Portraits of Famous Scientists are abstract portraits of individuals who contributed in major ways to scientific knowledge as we know it today. Stephen Hawking’s abstraction pivots about and succumbs to a black hole. Rosalind Franklin’s representation imagines the axis of a DNA double helix; her X-ray diffraction image led Watson and Crick to their 1963 Nobel Prize. How unjust that Franklin, with her early death in 1958, was left out of this quintessential recognition! Aficionados of the Pythagorean theorem (a2 + b2 = c2) will find Pythagoras' triangles within his abstraction. And, of course, I could not leave out the inventor of the rainbow, Roy G Biv!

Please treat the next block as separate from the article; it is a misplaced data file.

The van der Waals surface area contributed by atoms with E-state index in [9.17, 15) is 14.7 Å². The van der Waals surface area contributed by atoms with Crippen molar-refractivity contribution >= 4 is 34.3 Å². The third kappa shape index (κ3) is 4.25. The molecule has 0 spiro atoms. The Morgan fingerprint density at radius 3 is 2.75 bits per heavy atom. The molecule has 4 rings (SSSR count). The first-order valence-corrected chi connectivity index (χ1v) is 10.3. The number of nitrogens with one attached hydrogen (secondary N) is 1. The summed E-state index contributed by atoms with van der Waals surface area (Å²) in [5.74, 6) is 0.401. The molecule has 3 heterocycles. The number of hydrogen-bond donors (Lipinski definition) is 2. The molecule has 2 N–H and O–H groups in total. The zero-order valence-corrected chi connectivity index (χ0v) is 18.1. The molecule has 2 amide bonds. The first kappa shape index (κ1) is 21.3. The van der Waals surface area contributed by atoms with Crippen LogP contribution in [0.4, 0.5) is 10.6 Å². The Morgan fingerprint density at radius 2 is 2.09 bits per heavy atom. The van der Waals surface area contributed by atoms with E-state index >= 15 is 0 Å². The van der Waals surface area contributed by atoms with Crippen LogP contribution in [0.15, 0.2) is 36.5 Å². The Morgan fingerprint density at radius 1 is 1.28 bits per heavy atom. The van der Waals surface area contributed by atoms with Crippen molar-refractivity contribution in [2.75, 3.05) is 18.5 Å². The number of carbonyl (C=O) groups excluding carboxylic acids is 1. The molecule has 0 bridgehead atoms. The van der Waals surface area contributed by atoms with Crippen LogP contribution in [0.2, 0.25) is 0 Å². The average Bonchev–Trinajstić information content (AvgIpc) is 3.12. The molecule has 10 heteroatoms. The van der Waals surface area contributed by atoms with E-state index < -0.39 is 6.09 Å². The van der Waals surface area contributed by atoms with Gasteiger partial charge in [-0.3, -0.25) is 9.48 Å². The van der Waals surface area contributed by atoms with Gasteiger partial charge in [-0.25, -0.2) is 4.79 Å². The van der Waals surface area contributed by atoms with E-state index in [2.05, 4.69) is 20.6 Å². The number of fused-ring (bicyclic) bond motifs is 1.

The rest are subject to and limited only by your imagination.
So, how were Portraits photographed? Without giving away the answer, I refer you to the biography of Jules Antoine Lissajous (1822-1880): https://en.wikipedia.org/wiki/Jules_Antoine_Lissajous. Also, see his portrait and the About section of this website.
Indeed, Portraits are photographs, initially B&W images. Color has been added to enhance the abstractions. Through the addition of color, I’ve moved away from products of Lissajous’ physics to light paintings as abstract art.
The originals are 40x40 inch glossy color photographs mounted on aluminum composite material (“ACM”) and protected with a 3-mil laminate.